A day with my friend on Earth

Luke Demetrios

I woke up and lay in bed checking social on the ceiling. I thought about people who used to drop their phones on their faces.

I paused for a long time on a photo of Ali Wheeler in a bikini. I realized my friend was awake, lying on the floor, and I asked him if he took any celebrity feeds. He said NerdGirls, which he pays for because that makes him feel better about it. I told him it bored me to look at girls who weren’t famous and who I wasn’t likely to meet. I couldn’t see him, but I imagine he shrugged.

We talked about our options for the day. He suggested going to see a 2D movie called The Blair Witch Project at a revival house, but I said I wanted to see Mars Terror. He said he assumed I wouldn’t want to see that, but I assured him I could separate the faithfully simulated colony from the fictional events that took place there in the movie. We agreed to see it at 1:00.

I went to the kitchen to get breakfast, and I saw that in the living room my dad was playing guitar and watching the California water riots. He was playing one of his country songs and singing quietly. I got toast for myself and cereal for my friend and went back to my room.

We spent the morning reading. I was glad when my friend finished his cereal, because I find his slurping disgusting. I’ve told him this. He was reading a school lesson on physics, and I was reading academic papers on interplanetary life support systems.

At noon we got dressed and walked out to the theater. We stopped at Rumbas Deli and bought falafel and a 200 mL bottle of Bacardi 151. At the theater, we bought a Coke and I went into a toilet stall and poured a lot of the rum into the cup. I wondered whether everyone assumes that’s what you’ve been doing when you emerge from a bathroom stall with a cup of Coke.

After the movie, my friend asked if I was scared. I said no, that an extraterrestrial intelligence was the least plausible plot element with which to try to scare someone who was going to Mars. I told him that a condition that killed you over a period of three to five years due to the buildup of micro-granules of sand in your lungs would have been a much more plausible and frightening plot development, though we agreed that wouldn’t have been as entertaining to simulate.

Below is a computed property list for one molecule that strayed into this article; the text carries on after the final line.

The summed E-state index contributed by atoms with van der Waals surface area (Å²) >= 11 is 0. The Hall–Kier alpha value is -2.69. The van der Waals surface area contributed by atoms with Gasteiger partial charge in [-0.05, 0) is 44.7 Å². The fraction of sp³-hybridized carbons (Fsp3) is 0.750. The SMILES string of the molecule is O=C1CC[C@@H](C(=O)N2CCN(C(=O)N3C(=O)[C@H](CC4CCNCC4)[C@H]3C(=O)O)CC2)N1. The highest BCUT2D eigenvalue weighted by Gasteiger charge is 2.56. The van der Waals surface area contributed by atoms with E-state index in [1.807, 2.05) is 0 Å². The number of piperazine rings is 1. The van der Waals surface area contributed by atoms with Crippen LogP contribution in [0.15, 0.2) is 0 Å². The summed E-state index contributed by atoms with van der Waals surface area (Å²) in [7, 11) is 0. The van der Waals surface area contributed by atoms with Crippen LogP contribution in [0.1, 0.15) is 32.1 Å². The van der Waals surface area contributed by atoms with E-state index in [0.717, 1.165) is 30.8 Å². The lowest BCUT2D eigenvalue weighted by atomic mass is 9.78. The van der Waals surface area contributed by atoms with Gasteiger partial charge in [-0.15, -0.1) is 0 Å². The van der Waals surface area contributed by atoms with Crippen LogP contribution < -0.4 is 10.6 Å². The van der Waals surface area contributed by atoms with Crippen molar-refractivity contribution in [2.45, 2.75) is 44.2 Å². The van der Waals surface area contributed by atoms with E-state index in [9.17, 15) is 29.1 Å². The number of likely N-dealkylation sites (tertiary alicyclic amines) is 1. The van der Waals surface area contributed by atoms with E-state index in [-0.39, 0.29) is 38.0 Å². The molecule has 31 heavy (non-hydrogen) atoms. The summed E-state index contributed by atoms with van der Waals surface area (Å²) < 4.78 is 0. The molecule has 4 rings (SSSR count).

We walked to Central Park. A community orchestra was playing Beethoven’s Ninth Symphony, and we laid down on a hill where we could hear it distantly. Back where we were, no one was paying attention—they were talking and reading their social and making out. I thought about the crowd near the front, and I imagined someone crying. I also imagined someone extremely bored, and I imagined someone wanting to urinate.

We decided to finish the 151, so we went to a bodega and got another Coke. I looked at a direct from my mom, which said she was ordering pizza. I replied asking if my friend and I could have Cubans, and she said no, she’d already ordered. We walked home, drinking the Coke very quickly, and drunkenly ate pizza with my parents. I had a lot of questions to ask about the neighbors, for some reason. I thought the neighbors were a subject I could safely discuss drunkenly. I believe I was correct.

After dinner we passed out in my room, and when we woke up I checked my invites. There was a party at the apartment of this girl I knew freshman year. My friend agreed that was our best option. I showered, and my friend asked me to give him a wet washcloth so he could take a sponge bath. I told him I didn’t think that would work, but where we were going probably no one would care. We said goodbye to my parents and walked out, stopping at a bodega for some Adderall.

We were early to the party, and the girl hosting the party offered us alcarettes. I said that seemed appropriately freshman, and took one out on the porch. Some guys were about to tap the keg out there, and I looked out at the street and said that a keg in that location didn’t seem sustainable. They agreed, and moved it inside.

The girl hosting the party and I talked about old times, and I realized there was a better-than-expected chance we might hook up later. I backed off and walked around the party, looking for someone to talk to. Some girls were trying to start dancing way too early in the living room, and the keg guys were playing Beirut in the dining room. My friend was hanging on the edges of the dance party, and I asked how he was doing. He said good, and I went to go read the titles on the bookshelf. The books were ordered by color.

I leaned against the wall and watched the dance party. There was no one I wanted to talk to. I was bored. I counted the days until liftoff, and realized that it was fewer than 30. Right then, I was ready to go. I would have packed my bag and left for Mars that night. I knew that I would miss Earth when it was gone, but in that moment, I couldn’t feel sad.

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Photo by Lotus Carroll (Creative Commons)